Eileen Munro, in the Munro Report of Child Protection says: “Those involved in child protection must be ‘risk sensible’. There is no option of being risk averse since there is no absolutely safe option. In reality, risk averse practice usually entails displacing the risk onto someone else.”

Over-prescriptive cultures - always a risk at times of cuts - stifle innovation, reduce a sense of responsibility, increase sickness levels and do not protect children.

Balancing innovation and risk in social services by IRIS is an interesting piece  - and it is important to know the council’s risk policy.

Keeping everyone focussed on practice is a challenge during any reorganisation. We must not take our ‘eye of the ball’ during a time of change as we learn from the Laming Report.

In a recent presentation to UNISON’s Social Work Issues Group, Alan Baird, Scottish Government Chief Social Work Adviser warned about “how we manage risk through change”.

Take control of what we can control
Many changes will be forced just due to lack of money but that doesn't mean we can't look at other changes for the right reasons.

We can take hold of the things we do have control over and exploit those to think of new and better ways of working. They may be small things but bit by bit they can make a difference.

We can try to bring the focus back to building relationships. Research after research shows that the relationship with the social worker is the key element in effecting change. That requires time to get alongside service users and work like that needs to be valued just as much as getting reports in on time.

I think my senior management in Children and Families gets that and delivers a leadership that tries to respect that. But they will face challenges as resources tighten like never before.

We won't be able to do all that we want to do. We will have to accept at times that it is the best that can be done with what we've got. But we must never forget what we want to do and we must continue to aspire to that. We need to recognise the reality but continue to articulate what is good and effective practice and, wherever we can, try to get there.

That way we hold on to our professionalism and integrity and we do not fall into the mistake of believing that the limited amount we can do is OK or 'normal' practice.

Colin Turbett's work makes a call to social workers to focus on empowerment and capacity building, agreeing goals, recognising power imbalances. We should seek opportunities for 'small scale resistance' but also use collective opportunities to campaign for social justice. It about practising ethically. It is about recognising, delivering on, celebrating, and aspiring to good practice irrespective of the obstacles.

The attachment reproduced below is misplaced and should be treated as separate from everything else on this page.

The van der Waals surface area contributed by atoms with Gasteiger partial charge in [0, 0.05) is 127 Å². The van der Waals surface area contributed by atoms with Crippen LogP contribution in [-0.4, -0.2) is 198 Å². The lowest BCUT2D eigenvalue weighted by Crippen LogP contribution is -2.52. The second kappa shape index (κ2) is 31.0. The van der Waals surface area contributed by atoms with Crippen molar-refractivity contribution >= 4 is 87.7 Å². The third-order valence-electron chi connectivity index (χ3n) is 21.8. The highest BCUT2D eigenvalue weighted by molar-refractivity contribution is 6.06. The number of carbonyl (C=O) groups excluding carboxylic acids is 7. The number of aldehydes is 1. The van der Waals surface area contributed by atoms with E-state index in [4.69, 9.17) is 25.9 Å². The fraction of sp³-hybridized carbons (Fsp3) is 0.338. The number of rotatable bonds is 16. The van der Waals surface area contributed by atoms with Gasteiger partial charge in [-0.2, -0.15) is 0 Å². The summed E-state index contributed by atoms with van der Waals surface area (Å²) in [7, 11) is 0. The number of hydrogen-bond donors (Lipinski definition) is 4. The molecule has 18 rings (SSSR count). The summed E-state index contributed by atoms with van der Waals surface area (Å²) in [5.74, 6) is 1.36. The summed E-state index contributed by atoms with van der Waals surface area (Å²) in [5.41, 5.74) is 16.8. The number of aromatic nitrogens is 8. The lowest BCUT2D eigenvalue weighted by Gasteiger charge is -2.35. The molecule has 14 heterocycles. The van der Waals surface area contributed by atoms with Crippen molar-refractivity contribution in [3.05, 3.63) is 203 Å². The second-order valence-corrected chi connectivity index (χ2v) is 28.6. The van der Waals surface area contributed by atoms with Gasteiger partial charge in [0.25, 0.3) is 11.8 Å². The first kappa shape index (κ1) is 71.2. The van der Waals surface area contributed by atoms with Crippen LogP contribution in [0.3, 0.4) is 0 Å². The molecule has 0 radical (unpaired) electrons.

It is also about the broader responsibility of our profession to speak up and campaign together in the wider world for something better.

John Stevenson

1 comment:

  1. John,
    Many thanks for a thought-provoking article that will ring true with so many social care practitioners. I did wonder whether gender issues could have been given more prominence given the ongoing inequality of the men:women ratio within our profession and the inequality of the work done by women in the majority of the families we work with. The politics within social work has become sanitised and de-politicised successfully by governments that do not wish to connect family poverty with central government policies and so social care workers have become too individualistic in their responses 'curing' families to better enable them to 'deal' with the poverty imposed form above. Radical Practice locates responsibility and solution on a more macro level and seeks to engage with community groups, but the media paranoia sees this as abdication of responsibility to 'protect' the vulnerable. As social work is privatised and fragmented, parcelled up for profit this will get worse and risk aversion will become the norm with increasing numbers of children and adults removed for the wrong reasons. We do need practitioners to collectivise and raise their profile. A starting point might be to implement what Eileen Munro got support from successive governments for employers to enact, namely the '39 steps Health Check' - this will enable practitioners to exert pressure to have safe workload weighting systems in place as well as protest against the full range of pressures faced that you describe in such great detail. Radical Practice will need radical thinking and a radical overhaul...I say this as a generic out of hours social worker some regard as a dinosaur (as we morph and evolve back to generic social work!!!). Great article thanks.